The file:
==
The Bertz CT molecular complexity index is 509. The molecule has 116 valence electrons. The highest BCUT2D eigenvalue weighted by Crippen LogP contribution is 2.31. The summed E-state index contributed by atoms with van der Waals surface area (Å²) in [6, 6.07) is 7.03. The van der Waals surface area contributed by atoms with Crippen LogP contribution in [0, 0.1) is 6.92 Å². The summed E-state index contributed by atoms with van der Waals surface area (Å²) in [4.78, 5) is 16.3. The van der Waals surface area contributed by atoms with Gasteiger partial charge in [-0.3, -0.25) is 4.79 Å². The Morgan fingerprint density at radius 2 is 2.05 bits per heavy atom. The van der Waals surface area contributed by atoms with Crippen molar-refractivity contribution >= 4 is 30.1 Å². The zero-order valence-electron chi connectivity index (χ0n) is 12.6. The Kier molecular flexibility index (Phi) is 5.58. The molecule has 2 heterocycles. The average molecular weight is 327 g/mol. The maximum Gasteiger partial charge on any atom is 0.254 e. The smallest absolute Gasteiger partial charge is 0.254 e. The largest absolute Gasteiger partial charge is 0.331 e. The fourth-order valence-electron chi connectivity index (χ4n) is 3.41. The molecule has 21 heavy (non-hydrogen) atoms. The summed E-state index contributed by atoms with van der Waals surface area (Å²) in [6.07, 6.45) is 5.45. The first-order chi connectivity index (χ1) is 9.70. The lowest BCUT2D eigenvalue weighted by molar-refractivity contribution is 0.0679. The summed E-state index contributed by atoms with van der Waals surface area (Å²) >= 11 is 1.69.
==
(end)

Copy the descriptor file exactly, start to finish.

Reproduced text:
The Bertz CT molecular complexity index is 509. The molecule has 116 valence electrons. The highest BCUT2D eigenvalue weighted by Crippen LogP contribution is 2.31. The summed E-state index contributed by atoms with van der Waals surface area (Å²) in [6, 6.07) is 7.03. The van der Waals surface area contributed by atoms with Crippen LogP contribution in [0, 0.1) is 6.92 Å². The summed E-state index contributed by atoms with van der Waals surface area (Å²) in [4.78, 5) is 16.3. The van der Waals surface area contributed by atoms with Gasteiger partial charge in [-0.3, -0.25) is 4.79 Å². The Morgan fingerprint density at radius 2 is 2.05 bits per heavy atom. The van der Waals surface area contributed by atoms with Crippen molar-refractivity contribution >= 4 is 30.1 Å². The zero-order valence-electron chi connectivity index (χ0n) is 12.6. The Kier molecular flexibility index (Phi) is 5.58. The molecule has 2 heterocycles. The average molecular weight is 327 g/mol. The maximum Gasteiger partial charge on any atom is 0.254 e. The smallest absolute Gasteiger partial charge is 0.254 e. The largest absolute Gasteiger partial charge is 0.331 e. The fourth-order valence-electron chi connectivity index (χ4n) is 3.41. The molecule has 21 heavy (non-hydrogen) atoms. The summed E-state index contributed by atoms with van der Waals surface area (Å²) in [6.07, 6.45) is 5.45. The first-order chi connectivity index (χ1) is 9.70. The lowest BCUT2D eigenvalue weighted by molar-refractivity contribution is 0.0679. The summed E-state index contributed by atoms with van der Waals surface area (Å²) >= 11 is 1.69.